What Are the Different Types of Psychology Degrees?
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- A psychology concentration trains you for specific career paths after graduation.
- Popular specializations include behavioral, clinical, and counseling psychology.
- Other areas of psychology include forensic, school, and sports psychology.
- Your interests and career goals can help you choose between psychology fields.
You can earn a master's degree in more than a dozen different fields of psychology. But what psychology specialization is right for you?
Your concentration will shape your education and your psychology career prospects. A counseling psychology specialization can lead to jobs like mental health counselor. If you want to work in educational settings, study educational psychology or school psychology.
Forensic psychology leads to careers in the justice system, while sports psychology prepares you to work with athletes. Learn more about psychology fields to choose the best concentration for your interests and career goals.
9 Fields of Psychology to Consider for Your Career
Specialize your master's degree by choosing from 9 popular psychology concentrations. Each concentration prepares you for a focused career path after graduation.
|Degree||What Is It?|
|Behavioral Psychology||Behavioral psychology focuses on mental health disorders. You will learn to diagnose and treat issues like anxiety and depression. The concentration also emphasizes counseling treatments.|
|Child and Adolescent Psychology||Learn about child development and its connection to psychology. In addition to understanding developmental change from birth through adolescence, you will learn how to work with children and families.|
|Clinical Psychology||Explore clinical psychology research while learning how to apply it in practice. This psychology specialization emphasizes clinical assessment and psychotherapy models and practice.|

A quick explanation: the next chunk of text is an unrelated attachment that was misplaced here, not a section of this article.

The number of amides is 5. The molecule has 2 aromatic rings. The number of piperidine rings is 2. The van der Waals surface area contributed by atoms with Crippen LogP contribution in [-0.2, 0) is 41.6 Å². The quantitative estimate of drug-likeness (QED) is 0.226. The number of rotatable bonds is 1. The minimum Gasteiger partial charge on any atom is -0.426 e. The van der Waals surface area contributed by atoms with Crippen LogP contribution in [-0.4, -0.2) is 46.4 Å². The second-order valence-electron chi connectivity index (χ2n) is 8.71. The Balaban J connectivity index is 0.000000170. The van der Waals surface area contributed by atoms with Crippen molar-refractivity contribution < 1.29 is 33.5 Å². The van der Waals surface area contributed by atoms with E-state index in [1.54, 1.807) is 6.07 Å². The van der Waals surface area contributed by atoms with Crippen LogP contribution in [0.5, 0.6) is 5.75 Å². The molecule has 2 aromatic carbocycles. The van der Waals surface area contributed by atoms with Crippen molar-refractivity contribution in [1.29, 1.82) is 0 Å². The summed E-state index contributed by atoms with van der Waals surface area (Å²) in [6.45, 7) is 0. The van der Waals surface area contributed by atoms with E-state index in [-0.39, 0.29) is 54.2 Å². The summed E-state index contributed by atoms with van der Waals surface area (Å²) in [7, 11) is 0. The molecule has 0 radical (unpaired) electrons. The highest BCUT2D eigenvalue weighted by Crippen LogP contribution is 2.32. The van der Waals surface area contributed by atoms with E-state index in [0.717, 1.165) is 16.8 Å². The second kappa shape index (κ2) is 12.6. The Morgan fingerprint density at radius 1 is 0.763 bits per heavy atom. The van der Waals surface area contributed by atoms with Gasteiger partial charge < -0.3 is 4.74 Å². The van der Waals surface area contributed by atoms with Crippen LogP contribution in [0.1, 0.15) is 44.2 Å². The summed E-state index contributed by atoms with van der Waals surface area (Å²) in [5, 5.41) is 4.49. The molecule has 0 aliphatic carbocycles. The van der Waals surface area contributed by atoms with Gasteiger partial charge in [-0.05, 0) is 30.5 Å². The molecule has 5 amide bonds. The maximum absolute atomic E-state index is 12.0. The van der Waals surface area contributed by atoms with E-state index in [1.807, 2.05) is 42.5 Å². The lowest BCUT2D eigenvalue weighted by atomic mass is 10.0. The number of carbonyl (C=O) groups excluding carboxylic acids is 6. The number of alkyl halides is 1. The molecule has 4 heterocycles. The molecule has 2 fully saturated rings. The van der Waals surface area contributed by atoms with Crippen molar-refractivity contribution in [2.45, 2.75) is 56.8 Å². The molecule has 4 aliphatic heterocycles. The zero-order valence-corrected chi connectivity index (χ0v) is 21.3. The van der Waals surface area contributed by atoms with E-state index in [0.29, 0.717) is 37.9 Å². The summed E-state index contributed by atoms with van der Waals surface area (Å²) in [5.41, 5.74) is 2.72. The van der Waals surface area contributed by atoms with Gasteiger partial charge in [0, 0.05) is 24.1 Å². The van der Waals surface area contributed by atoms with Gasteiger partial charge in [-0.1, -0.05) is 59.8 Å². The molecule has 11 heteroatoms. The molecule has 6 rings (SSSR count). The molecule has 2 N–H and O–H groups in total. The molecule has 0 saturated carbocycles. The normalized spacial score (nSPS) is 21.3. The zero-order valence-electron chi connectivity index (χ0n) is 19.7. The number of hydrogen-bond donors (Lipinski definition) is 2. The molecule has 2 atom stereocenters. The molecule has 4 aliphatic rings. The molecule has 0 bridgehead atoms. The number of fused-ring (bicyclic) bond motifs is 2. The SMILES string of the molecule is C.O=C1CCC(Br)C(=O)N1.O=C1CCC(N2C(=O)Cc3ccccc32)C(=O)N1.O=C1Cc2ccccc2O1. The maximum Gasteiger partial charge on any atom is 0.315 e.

|Counseling Psychology||A counseling psychology concentration focuses on the assessment and diagnosis of psychological disorders. You will explore counseling methods and treatment planning.|
|Educational Psychology||Educational psychology explores the science of learning. You will study human development, learning theory, and educational psychology research. The concentration also applies psychology principles to instructional design.|
|Forensic Psychology||Apply psychology to the justice system with a forensic psychology concentration. You will explore criminology, the social aspects of justice, and applications of psychology in legal settings.|
|Health Psychology||Health psychology explores the relationship between human behavior and physical health. The concentration may cover rehabilitation psychology, health behavior and performance, and psychophysiology.|
|Organizational Psychology||Learn how people interact in workplace settings. You'll examine organizational behavior, motivating teams, and social psychology. The concentration also covers topics like talent development and workplace culture.|
|Sports Psychology||During a sports psychology concentration, you will explore the connection between psychology and athletic performance, including rehabilitation. Learn about the connection between the mind and physical performance while also examining intervention methods.|
What Can I Do With My Psychology Degree?
With a psychology degree, you can work in multiple fields of psychology. Learn more about the different career paths you can take with your psychology specialization.
1. Behavioral Psychology